The Electoral Board withdraws the seat of Laura Borràs after her conviction for corruption
full stop The Central Electoral Board (JEC) has removed the seat from the president of Boards, Laura Borràs, after her conviction for corruption, although the sentence has not been signed. The decision of the electoral body, confirmed by the Catalan News Agency after it was brought forward by ABC, is a new step in the case that was about to cost the political career that was one of the biggest assets of Junts.
Laura Borràs and the “trapis”, a fall in four acts
The JEC had already anticipated in April, when it allowed Borràs and the Parliament to process allegations, that the Junts leader would end without a deputy act. Her case, the JEC verified, is “analogous” to those of Quim Torra and Pau Juvillà, who ended their dismissal as parliamentarians without having a final conviction. There was no other possible ending for Borràs. Formally, the JEC will communicate his decision to the Junts leader this Thursday.
The siguiente in the lists of Junts and the first candidate to occupy the act of deputy of Borràs is Antoni Castellà, a veteran of Catalan politics ex of Union and now leader of Democrats, the independentist splinter of the defunct Christian Democratic Party.
Having already lost all the institutional echo that public office gave him, Borràs still has the presidency of Junts, although he cannot take it for granted either. The two sectors facing each other in the party have called a truce until after the municipal elections, but the internal war to unseat Borràs could return after May 28.
After being sentenced to four and a half years in prison and disqualified for 13 years for prevarication and document falsification, Borràs entrenched himself and refused to resign from his institutional and party posts. The leader of Junts has been ignoring the unanimous request of the rest of the parties for months not to lengthen the interim in the presidency of the Parliament that began in July after her suspension.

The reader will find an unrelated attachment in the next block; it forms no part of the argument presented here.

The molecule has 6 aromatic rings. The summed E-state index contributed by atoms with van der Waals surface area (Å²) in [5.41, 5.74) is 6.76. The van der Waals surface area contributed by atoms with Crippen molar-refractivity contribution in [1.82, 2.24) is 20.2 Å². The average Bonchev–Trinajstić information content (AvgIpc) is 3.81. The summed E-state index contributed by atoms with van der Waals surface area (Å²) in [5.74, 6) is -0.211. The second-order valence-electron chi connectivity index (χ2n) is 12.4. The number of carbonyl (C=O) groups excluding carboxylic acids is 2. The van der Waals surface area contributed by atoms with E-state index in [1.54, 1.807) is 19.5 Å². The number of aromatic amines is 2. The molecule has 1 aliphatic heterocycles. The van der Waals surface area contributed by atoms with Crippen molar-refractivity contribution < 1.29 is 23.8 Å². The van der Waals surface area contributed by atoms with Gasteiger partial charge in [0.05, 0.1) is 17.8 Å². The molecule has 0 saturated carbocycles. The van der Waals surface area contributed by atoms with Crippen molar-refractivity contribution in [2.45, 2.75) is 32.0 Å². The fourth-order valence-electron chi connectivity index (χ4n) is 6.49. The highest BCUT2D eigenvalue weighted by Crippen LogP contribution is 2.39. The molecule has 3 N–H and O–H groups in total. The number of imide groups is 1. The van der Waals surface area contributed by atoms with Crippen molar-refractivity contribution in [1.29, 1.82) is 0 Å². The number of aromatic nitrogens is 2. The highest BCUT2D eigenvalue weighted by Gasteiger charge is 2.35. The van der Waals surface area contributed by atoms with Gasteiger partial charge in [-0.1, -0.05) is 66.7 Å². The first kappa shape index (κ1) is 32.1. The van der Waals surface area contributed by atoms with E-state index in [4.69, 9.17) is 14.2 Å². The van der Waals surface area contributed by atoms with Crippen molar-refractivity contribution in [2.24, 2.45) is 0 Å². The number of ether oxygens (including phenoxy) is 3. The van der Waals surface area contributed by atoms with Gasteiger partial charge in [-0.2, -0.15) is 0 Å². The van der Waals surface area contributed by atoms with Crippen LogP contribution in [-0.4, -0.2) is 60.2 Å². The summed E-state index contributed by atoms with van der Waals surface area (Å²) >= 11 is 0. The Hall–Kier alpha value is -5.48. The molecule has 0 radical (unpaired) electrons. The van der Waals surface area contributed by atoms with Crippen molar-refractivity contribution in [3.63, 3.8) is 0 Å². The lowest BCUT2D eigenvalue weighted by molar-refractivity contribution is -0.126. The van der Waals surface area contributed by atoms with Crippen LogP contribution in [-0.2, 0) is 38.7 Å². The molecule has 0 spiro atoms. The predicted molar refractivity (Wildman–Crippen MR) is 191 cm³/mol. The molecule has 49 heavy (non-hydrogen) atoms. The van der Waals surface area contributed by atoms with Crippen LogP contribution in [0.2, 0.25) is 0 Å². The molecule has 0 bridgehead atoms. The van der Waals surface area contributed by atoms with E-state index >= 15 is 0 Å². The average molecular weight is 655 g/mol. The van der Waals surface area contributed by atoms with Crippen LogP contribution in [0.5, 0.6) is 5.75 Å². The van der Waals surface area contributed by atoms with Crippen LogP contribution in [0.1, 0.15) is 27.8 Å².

Borràs has ignored all the voices that have asked her to step back and continues to insist that she has been sentenced for independence and not for breaking contracts to benefit a friend. A thesis that not even the voices of his own party buy: the president of the Junts guarantee commission, Magda Oranich, has questioned whether Borràs’s case is one of ‘lawfare’. Oranich will be in charge of deciding if Borràs maintains the militancy once the Supreme Court resolves her appeal.
Although public pronouncements are rare, the Borràs case has revived the internal division in Junts. Borràs leads the sector that advocates a unilateral approach and confrontation with the State (without specifying how), while the former ministers, with Jaume Giró and Victòria Alsina at the helm, lead the pragmatic sector, guardian of the essence of convergent management without renouncing the independence. The general secretary of Junts, Jordi Turull, tries by all means that the party does not break up.